In the midst of this amiable fencing with Rush, Mr. Canning, on the 25th of August, attended a dinner at Liverpool at which was also present Mr. Christopher Hughes, a rather jolly and witty American known to his European friends as “Uncle Sam,” Mr. Hughes was secretary to the American Legation at Stockholm, and was on his way to Sweden. Canning, in proposing his health, paid the usual compliments to the American diplomat, and then, alluding to the good feeling existing between England and the United States, went on to say: “the force of blood again prevails, and the daughter and the mother stand together against the world”—a remark which seems commonplace to-day but which at that time sounded like the first note of spring in the bleak winter of our mutual discontent. Mr. Hughes was delighted and even the hard-headed Secretary of State, Mr. John Quincy Adams, was grimly pleased. This genial testimony of friendship was, of course, extremely agreeable to Mr. Rush and he enjoyed the little flutter that it caused among his diplomatic colleagues.
Some months later Canning referred to this speech in a letter to his friend, Sir Charles Bagot, Ambassador to Russia. Canning was instructing him to make himself agreeable to a certain American diplomatist,
“Be kind and courteous to that gentleman, Hop in his walks and gambol in his eyes, Feed him with apricocks and dewberries,
as i did Mr. Hughes at Liverpool,” wrote the Secretary for Foreign Affairs in his lively style.
Then back again to Mr. Rush after the delightful “daughter and mother” speech had had time to soften the heart of that coy object of Mr. Canning’s attentions. A third note even more urgent was dispatched, and again, on September 18th, the subject was resumed. Mr. Canning would not yet give up hope that Mr. Rush could see his “way towards a substantial acquiescence in my proposals.” The Englishman was very urgent and very clever, but the American was a cautious man and no amount of “apricocks and dewberries” could tempt him one step beyond his instructions.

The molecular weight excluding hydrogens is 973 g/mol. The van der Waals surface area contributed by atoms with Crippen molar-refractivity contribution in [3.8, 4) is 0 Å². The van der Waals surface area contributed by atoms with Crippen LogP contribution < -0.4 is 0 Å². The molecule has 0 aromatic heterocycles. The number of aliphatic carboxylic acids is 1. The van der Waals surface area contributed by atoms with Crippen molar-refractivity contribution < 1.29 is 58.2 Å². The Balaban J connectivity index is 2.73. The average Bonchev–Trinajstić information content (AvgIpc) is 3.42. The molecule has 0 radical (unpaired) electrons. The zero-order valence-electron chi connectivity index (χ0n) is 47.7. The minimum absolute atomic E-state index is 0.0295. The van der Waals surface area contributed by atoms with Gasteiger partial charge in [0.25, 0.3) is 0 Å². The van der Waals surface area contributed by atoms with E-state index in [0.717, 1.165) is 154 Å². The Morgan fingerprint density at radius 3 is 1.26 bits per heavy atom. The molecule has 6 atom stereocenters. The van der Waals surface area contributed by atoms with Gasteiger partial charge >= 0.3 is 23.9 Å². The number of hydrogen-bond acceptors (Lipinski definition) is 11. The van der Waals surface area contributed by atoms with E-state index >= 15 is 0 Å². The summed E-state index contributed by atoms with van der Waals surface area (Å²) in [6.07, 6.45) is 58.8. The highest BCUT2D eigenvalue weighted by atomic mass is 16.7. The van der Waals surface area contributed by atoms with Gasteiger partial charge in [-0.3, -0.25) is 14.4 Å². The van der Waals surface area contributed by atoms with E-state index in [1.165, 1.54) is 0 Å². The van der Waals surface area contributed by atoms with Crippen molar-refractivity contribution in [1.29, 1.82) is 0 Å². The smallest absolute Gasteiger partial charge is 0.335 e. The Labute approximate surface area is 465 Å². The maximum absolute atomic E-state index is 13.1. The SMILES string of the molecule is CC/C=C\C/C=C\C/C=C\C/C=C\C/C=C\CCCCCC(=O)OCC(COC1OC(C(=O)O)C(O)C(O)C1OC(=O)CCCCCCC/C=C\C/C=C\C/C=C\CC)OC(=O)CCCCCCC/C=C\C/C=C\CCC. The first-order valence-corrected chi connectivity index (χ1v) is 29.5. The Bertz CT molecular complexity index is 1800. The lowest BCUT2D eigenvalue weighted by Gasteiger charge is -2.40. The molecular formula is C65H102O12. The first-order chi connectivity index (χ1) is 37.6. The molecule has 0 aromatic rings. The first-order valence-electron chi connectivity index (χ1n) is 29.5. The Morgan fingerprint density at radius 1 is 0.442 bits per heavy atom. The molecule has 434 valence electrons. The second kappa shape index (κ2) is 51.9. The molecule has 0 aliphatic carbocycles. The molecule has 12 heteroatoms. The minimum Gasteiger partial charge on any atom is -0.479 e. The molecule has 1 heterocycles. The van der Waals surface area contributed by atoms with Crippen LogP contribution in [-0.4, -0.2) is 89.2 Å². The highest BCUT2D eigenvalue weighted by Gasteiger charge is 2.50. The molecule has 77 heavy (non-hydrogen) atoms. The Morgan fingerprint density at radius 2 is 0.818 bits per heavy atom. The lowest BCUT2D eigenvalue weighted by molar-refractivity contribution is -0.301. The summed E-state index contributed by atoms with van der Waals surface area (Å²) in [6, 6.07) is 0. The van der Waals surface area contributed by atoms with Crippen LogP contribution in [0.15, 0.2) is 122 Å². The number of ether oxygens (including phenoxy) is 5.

About a week later Canning brought the matter up once more with new arguments. The obdurate Mr. Rush could not be won over. “Our flirtation therefore (Canning wrote) went off; but it left a tenderness behind it.” It left something more; Canning had gained the conviction that, even if the United States would not go hand-in-hand with him, they would at any rate support his policy.
Time was pressing. The British Foreign Minister decided to go ahead without the United States, and took his own measures to curb France.
The “flirtation” was over, but Mr. Rush’s letters made very interesting reading to the President and his Cabinet. Meditating upon these things and considering also other recent events, Mr, Monroe and Mr. Adams decided that the time was appropriate for an announcement of general policy. The United States preferred playing a lone hand, and in his Message to Congress, in December of the same year, the President laid down those principles which have since been known as “the Monroe Doctrine.”
Part of the Monroe Doctrine was not at all pleasing to Mr. Canning but the immediate effect of the Message was all in his favour. “Our Yankee co-operators gave me just the balance I wanted.” How much his flirtation with the coy Mr, Rush had hastened and made timely that co-operation only Mr, Monroe and Mr, Adams could have said.
It was three years later when Canning who, as Mr. Adams said, was “so fond of creating worlds,” made his famous declaration in the House of Commons on that night in December, 1826. It was a proud moment, but his greatest triumph came in April, 1827, when the King made him Prime Minister. He was to enjoy it for but a brief space. He had “his Hundred Days,” as Prince Metternich called it, and then Death struck him down.